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What is Epistemology? Philosophy of Truth, Knowledge, Belief

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Euler diagram representing a definition of knowledge.
Szczepan1990 12:59, 23 July 2006 (UTC) (original submission); FrostyBytes, 13 December 2006 (resubmission, minor aesthetic changes)/Public Domain

What is Epistemology?:

Epistemology is the investigation into the grounds and nature of knowledge itself. The study of epistemology focuses on our means for acquiring knowledge and how we can differentiate between truth and falsehood. Modern epistemology generally involves a debate between rationalism and empiricism, or the question of whether knowledge can be acquired a priori or a posteriori:

Empiricism: knowledge is obtained through experience.
Rationalism: knowledge can be acquired through the use of reason.

Why is Epistemology Important?:

Epistemology is important because it is fundamental to how we think. Without some means of understanding how we acquire knowledge, how we rely upon our senses, and how we develop concepts in our minds, we have no coherent path for our thinking. A sound epistemology is necessary for the existence of sound thinking and reasoning — this is why so much philosophical literature can involve seemingly arcane discussions about the nature of knowledge. Unfortunately, atheists who frequently debate questions that derive from differences in how people approach knowledge aren't always familiar with this subject.

Why Does Epistemology Matter to Atheism?:

Many debates between atheist and theists revolve around fundamental issues which people don't recognize or never get around to discussing. Many of these are epistemological in nature: in disagreeing about whether it's reasonable to believe in the existence of god, to believe in miracles, to accept revelation and scriptures as authoritative, and so forth, atheists and theists are ultimately disagreeing about basic epistemological principles. Without understanding this and understanding the various epistemological positions, people will just end up talking past each other.

Epistemology, Truth, and Why We Believe What We Believe:

Atheists and theists differ in what they believe: theists believe in some god, atheists do not. Although their reasons for believing or not believing vary, it's common for atheists and theists to also differ in what they consider to be appropriate criteria for truth and, therefor, the proper criteria for a reasonable belief. Theists commonly rely upon criteria like tradition, custom, revelation, faith, and intuition. Atheists common reject these criteria in favor of correspondence, coherence, and consistency. Without discussing these different approaches, debates over what ones believes are unlikely to go very far.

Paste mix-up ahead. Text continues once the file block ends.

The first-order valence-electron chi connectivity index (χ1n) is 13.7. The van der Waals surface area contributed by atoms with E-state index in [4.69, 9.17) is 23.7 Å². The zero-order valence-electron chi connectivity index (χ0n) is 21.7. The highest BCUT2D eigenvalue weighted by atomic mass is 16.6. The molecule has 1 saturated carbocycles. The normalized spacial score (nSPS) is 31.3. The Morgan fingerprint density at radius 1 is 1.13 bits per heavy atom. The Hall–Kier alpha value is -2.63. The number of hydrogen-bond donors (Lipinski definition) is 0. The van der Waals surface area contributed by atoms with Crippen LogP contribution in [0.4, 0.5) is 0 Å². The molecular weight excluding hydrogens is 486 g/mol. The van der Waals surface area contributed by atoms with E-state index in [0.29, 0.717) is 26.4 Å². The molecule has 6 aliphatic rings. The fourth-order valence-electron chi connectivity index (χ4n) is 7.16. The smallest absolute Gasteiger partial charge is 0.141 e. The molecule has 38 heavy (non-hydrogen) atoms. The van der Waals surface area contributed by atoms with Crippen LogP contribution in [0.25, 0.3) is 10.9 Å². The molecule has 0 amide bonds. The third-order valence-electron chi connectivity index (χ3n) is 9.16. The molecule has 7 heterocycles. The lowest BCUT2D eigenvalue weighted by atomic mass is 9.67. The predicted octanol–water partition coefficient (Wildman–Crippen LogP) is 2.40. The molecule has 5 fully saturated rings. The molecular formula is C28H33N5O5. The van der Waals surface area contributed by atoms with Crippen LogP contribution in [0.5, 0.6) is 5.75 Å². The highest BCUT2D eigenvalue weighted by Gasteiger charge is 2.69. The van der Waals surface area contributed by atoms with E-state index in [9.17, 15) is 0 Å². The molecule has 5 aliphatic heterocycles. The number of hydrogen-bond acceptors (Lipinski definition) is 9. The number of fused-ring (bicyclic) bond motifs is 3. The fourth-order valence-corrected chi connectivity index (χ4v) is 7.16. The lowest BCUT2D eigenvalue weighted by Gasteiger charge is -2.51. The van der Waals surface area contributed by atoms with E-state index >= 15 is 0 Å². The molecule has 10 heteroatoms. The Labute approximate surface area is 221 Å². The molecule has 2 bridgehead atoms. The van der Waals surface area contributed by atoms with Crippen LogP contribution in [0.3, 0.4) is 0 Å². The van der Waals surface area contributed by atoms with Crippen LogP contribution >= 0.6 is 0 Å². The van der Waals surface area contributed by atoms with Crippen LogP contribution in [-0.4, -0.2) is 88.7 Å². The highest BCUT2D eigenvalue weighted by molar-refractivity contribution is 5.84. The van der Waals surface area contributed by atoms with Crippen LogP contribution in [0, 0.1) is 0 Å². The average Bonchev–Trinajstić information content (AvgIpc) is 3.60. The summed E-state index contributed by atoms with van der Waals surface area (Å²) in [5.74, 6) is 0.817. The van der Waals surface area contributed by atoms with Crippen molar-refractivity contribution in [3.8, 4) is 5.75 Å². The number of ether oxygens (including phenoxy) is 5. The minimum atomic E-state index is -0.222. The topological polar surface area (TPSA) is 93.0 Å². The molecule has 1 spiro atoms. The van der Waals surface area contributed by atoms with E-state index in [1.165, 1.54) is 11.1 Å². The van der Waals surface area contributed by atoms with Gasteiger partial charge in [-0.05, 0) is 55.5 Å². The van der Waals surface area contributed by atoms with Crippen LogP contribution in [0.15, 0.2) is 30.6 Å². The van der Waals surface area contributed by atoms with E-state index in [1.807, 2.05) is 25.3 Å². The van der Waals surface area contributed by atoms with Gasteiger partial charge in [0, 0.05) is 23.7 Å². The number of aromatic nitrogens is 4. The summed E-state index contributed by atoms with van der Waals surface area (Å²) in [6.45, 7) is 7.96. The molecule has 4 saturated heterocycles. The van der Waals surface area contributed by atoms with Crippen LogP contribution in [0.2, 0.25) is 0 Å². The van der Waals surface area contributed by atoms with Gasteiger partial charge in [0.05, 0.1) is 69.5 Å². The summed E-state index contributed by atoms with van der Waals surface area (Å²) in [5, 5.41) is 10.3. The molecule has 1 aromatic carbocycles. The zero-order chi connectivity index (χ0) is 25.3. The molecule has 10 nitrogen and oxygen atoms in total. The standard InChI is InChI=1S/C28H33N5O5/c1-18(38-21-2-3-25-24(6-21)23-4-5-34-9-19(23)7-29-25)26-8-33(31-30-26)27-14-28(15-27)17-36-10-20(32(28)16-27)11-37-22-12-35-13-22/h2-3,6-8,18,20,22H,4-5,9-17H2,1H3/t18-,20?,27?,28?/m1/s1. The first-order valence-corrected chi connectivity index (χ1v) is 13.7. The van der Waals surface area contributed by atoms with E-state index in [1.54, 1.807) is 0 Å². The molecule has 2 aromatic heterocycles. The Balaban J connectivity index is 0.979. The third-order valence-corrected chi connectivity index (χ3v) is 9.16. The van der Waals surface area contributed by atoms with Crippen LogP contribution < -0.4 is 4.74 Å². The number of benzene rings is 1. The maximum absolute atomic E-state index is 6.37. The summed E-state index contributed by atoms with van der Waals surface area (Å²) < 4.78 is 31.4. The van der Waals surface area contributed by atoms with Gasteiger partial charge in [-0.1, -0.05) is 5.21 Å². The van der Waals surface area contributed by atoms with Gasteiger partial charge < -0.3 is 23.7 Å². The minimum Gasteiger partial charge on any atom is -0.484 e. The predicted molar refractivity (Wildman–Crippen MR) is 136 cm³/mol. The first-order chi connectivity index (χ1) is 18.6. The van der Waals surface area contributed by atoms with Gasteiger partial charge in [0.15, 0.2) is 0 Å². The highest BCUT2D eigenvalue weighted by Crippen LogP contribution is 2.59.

Questions Asked in Epistemology:

What can we know?
How can we know it?
Why do we know some things, but not others?
How do we acquire knowledge?
Is knowledge possible?
Can knowledge be certain?
How can we differentiate truth from falsehood?
Why do we believe certain claims and not others?

Important Texts on Epistemology:

Meditations, by Rene Descartes
Treatise on Human Nature, by David Hume
Critique of Pure Reason, by Immanuel Kant
An Essay Concerning Human Understanding, by John Locke

What’s the Difference Between Empiricism and Rationalism?:

According to empiricism, we can only know things after we have had the relevant experience — this is labeled a posteriori knowledge because posteriori means “after.” According to rationalism, it is possible to know things before we have had experiences — this is known as a priori knowledge because priori means before.

Empiricism and rationalism exhaust all possibilities — either knowledge can only be acquired after experience or it is possible to acquire at least some knowledge before experience. There are no third options here (except, perhaps, for the skeptical position that no knowledge is possible at all), so everyone is either a rationalist or an empiricist when it comes to their theory of knowledge.

Atheists tend to be either exclusively or primarily empiricists: they insist that truth-claims be accompanied by clear and convincing evidence which can be studied and tested. Theists tend to be much more wiling to accept rationalism, believing that "truth" can be attained through revelations, mysticism, faith, etc. This is consistent with how atheists tend to place primacy on the existence of matter and argue that the universe is material in nature whereas theists tend to place primacy on the existence of mind (specifically: the mind of God) and argue that existence is more basically spiritual and supernatural in nature.

Rationalism is not a uniform position. Some rationalists will simply argue that some truths about reality can be discovered through pure reason and thought (examples include truths of mathematics, geometry and sometimes morality) while other truths do require experience. Other rationalists will go further and argue that all truths about reality must in some way be acquired through reason, normally because our sense organs are unable to directly experience outside reality at all.

Empiricism, on the other hand, is more uniform in the sense that it denies that any form of rationalism is true or possible. Empiricists may disagree on just how we acquire knowledge through experience and in what sense our experiences give us access to outside reality; nevertheless, they all agree that knowledge about reality requires experience and interaction with reality.

 

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